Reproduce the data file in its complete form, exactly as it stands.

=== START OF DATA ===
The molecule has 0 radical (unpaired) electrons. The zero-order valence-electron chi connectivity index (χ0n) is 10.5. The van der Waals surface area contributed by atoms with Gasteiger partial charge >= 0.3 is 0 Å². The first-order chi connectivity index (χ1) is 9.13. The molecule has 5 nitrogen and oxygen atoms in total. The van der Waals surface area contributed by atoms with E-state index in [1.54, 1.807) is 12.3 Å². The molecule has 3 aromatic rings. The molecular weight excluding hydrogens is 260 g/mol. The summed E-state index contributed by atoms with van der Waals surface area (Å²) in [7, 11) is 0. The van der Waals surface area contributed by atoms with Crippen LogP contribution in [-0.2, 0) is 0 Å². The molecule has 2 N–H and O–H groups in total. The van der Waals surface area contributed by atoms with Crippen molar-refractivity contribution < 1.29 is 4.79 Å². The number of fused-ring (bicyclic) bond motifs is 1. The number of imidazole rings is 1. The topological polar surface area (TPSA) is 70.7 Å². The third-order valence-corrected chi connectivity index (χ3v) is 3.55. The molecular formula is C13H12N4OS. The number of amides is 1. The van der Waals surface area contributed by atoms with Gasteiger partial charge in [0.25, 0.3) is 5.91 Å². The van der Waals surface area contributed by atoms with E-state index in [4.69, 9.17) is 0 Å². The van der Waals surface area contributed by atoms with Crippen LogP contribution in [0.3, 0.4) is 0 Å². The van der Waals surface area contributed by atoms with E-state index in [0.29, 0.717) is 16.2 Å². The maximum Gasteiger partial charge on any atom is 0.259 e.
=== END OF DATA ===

The molecule has 0 radical (unpaired) electrons. The zero-order valence-electron chi connectivity index (χ0n) is 10.5. The van der Waals surface area contributed by atoms with Gasteiger partial charge >= 0.3 is 0 Å². The first-order chi connectivity index (χ1) is 9.13. The molecule has 5 nitrogen and oxygen atoms in total. The van der Waals surface area contributed by atoms with E-state index in [1.54, 1.807) is 12.3 Å². The molecule has 3 aromatic rings. The molecular weight excluding hydrogens is 260 g/mol. The summed E-state index contributed by atoms with van der Waals surface area (Å²) in [7, 11) is 0. The van der Waals surface area contributed by atoms with Crippen LogP contribution in [-0.2, 0) is 0 Å². The molecule has 2 N–H and O–H groups in total. The van der Waals surface area contributed by atoms with Crippen molar-refractivity contribution < 1.29 is 4.79 Å². The number of fused-ring (bicyclic) bond motifs is 1. The number of imidazole rings is 1. The topological polar surface area (TPSA) is 70.7 Å². The third-order valence-corrected chi connectivity index (χ3v) is 3.55. The molecular formula is C13H12N4OS. The number of amides is 1. The van der Waals surface area contributed by atoms with Gasteiger partial charge in [0.25, 0.3) is 5.91 Å². The van der Waals surface area contributed by atoms with E-state index in [4.69, 9.17) is 0 Å². The van der Waals surface area contributed by atoms with Crippen LogP contribution in [0.3, 0.4) is 0 Å². The van der Waals surface area contributed by atoms with E-state index in [0.29, 0.717) is 16.2 Å². The maximum Gasteiger partial charge on any atom is 0.259 e.